On the Expensive Queue: Struggles of Cancer Patients in Malawi
Aside from the excruciating pain they have to deal with, they live in a country where there is no specialized treatment for the condition.
Hundreds of cancer patients in Malawi are travelling abroad in search of treatment, in the process the cash-strapped government spend in excess of US2 million annually. On the other hand, individuals that cannot be included on the state list spend in excess of K30 million.
This is happening as the government plans to put up an operational cancer center in Lilongwe in the hope of reducing the burden on its international referral bill and individual patient expenses.
That project began almost seven years ago, but has missed a number of deadlines due to several hurdles. This means for the unforeseeable, Malawians with cancer will have to remain in a state of dire.
“Chemotherapy is one of the worst treatments that one can take. It is very strong and it brings a lot of changes to your body. I lost all my hair; my appetite, you know… the pain”.
That’s how emotional Sphiwe Thembulembu, a survivor of breast cancer, becomes when you ask her to narrate her story.
Chikhulupiliro Ng'ombe is a survivor of Leukemia. He feels the absence of radiotherapy for cancer patients in Malawi makes the fight against disease a farfetched dream. Radiotherapy is used to destroy cancerous body cells to prevent their multiplication.
“Some cancers that should have been treated cannot be treated because we do not have radiotherapy. So, radiotherapy is a very important method and the impact is greatly felt. We can see from the statistics that we have a very low survival rate when it comes to cancer patients in Malawi,” he says.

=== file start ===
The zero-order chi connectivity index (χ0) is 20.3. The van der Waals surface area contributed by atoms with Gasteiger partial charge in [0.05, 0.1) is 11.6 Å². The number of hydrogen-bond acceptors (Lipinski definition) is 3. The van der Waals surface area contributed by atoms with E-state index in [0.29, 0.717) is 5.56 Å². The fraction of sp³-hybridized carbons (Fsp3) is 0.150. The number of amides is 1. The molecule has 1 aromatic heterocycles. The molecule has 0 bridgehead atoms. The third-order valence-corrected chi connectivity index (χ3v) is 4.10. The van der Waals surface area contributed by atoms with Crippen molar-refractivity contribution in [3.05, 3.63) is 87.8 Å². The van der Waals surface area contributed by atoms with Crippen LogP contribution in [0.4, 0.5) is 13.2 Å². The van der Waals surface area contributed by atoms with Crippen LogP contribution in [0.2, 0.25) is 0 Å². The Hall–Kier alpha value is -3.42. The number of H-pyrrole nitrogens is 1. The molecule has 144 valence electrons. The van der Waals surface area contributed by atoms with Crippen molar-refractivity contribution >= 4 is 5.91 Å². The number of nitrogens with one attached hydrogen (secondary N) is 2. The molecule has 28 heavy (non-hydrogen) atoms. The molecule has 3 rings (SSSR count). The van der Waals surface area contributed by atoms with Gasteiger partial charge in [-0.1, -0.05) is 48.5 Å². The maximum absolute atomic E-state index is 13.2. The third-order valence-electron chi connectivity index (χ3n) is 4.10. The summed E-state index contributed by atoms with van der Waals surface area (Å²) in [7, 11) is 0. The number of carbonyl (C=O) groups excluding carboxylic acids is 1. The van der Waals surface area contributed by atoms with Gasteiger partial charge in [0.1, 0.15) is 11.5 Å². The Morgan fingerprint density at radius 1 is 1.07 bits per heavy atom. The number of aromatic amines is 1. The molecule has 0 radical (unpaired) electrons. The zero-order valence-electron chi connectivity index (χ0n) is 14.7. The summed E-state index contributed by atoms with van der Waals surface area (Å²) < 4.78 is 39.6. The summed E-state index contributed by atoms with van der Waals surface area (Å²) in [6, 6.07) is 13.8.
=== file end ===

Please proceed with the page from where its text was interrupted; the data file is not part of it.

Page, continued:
Priscilla Chamba has a son with brain cancer.
Today, the child can neither see nor hear because of his condition.
And further, he has problems walking: a result of increased implications.
“You need to scream for him to hear what you are telling him. He hardly hears when talking to him on the phone. He barely stands on his own; as such one needs to help him walk. Ever since this happened, he stopped going to school,” narrates Chamba.
Without effective treatment, it is a hard reality that her son is likely to stay in that condition for many years. These two cases are just a few of the many situations cancer patients in Malawi are in.
In both cases, the concern is limited access to treatment locally - both access to appropriate facilities and cancer specialists.
In Malawi, cervical and breast cancers are the most common types. It is estimated that 13 percent of the women in Malawi have breast cancer.
In a country like Malawi, cancer is a double tragedy, although there are interventions by the government to fight the disease.
Poor Data Management
Head of Oncology at Kamuzu Central Hospital in Lilongwe Dr. Richard Nyasosela says cancer mortality is close to 90 percent for those admitted to hospital.
Late diagnosis and late reporting are some of the major challenges, he observes.
He says, “Lack of funding is a big problem. You see, we have cancer registries in the country. The first one was in Blantyre but they have been facing a lot of challenges in getting data for our cancer patients as such we are in a difficult position to give you the exact figures of the incidence: morbidity and mortality of our cancer patients.”
“So, if the cancer registries are funded adequately, we should be in a better position to inform policy makers, even the public, that this is what is happening on the ground. But if you are in the hospital, you can see that a lot of patients are dying from cancer, especially women. More women are dying than men.”
Cancer is a leading cause of death globally. It accounted for nearly 10 million deaths in each of the last three years, according to a World Health Organization (WHO) 2022 report. That is one in every six deaths.
Most common being breast, lung, colon, rectum, prostate cancers.
WHO says there is evidence that people with cancer suffer distress, not only in early stages following diagnosis, but throughout the illness.
Need for Multifaceted Approach
Dr. Samson Mndolo is Principal Secretary for the Ministry of Health.
He observes that cancer in Malawi needs a multi-sectoral approach.
He says, “The psychosocial support in this case requires multisectoral and interdisciplinary collaboration such as in the Ministry of Health for treatment of specific mental health problems; counselling and nutrition, and the Ministry of Gender, Community Development and Social Welfare for support groups, transport in terms of coupons, and social cash transfers, among others.